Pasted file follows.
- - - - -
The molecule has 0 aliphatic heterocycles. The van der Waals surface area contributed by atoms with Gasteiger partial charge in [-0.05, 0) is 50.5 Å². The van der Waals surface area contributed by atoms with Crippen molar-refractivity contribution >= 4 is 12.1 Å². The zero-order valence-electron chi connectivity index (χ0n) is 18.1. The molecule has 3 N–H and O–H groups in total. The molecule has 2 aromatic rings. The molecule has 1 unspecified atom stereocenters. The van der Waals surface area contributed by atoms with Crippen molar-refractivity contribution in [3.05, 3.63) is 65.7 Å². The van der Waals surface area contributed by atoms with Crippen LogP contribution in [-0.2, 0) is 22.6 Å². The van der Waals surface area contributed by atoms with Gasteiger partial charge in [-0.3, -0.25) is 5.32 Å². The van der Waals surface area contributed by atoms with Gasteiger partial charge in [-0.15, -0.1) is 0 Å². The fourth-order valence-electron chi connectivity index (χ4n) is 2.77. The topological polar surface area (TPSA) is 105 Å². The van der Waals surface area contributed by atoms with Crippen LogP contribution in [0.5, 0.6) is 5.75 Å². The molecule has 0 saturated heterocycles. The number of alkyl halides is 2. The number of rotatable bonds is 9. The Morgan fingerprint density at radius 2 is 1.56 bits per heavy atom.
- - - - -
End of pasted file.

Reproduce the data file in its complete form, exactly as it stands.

The molecule has 0 aliphatic heterocycles. The van der Waals surface area contributed by atoms with Gasteiger partial charge in [-0.05, 0) is 50.5 Å². The van der Waals surface area contributed by atoms with Crippen molar-refractivity contribution >= 4 is 12.1 Å². The zero-order valence-electron chi connectivity index (χ0n) is 18.1. The molecule has 3 N–H and O–H groups in total. The molecule has 2 aromatic rings. The molecule has 1 unspecified atom stereocenters. The van der Waals surface area contributed by atoms with Crippen molar-refractivity contribution in [3.05, 3.63) is 65.7 Å². The van der Waals surface area contributed by atoms with Crippen LogP contribution in [-0.2, 0) is 22.6 Å². The van der Waals surface area contributed by atoms with Gasteiger partial charge in [-0.3, -0.25) is 5.32 Å². The van der Waals surface area contributed by atoms with Gasteiger partial charge in [-0.15, -0.1) is 0 Å². The fourth-order valence-electron chi connectivity index (χ4n) is 2.77. The topological polar surface area (TPSA) is 105 Å². The van der Waals surface area contributed by atoms with Crippen LogP contribution in [0.5, 0.6) is 5.75 Å². The molecule has 0 saturated heterocycles. The number of alkyl halides is 2. The number of rotatable bonds is 9. The Morgan fingerprint density at radius 2 is 1.56 bits per heavy atom.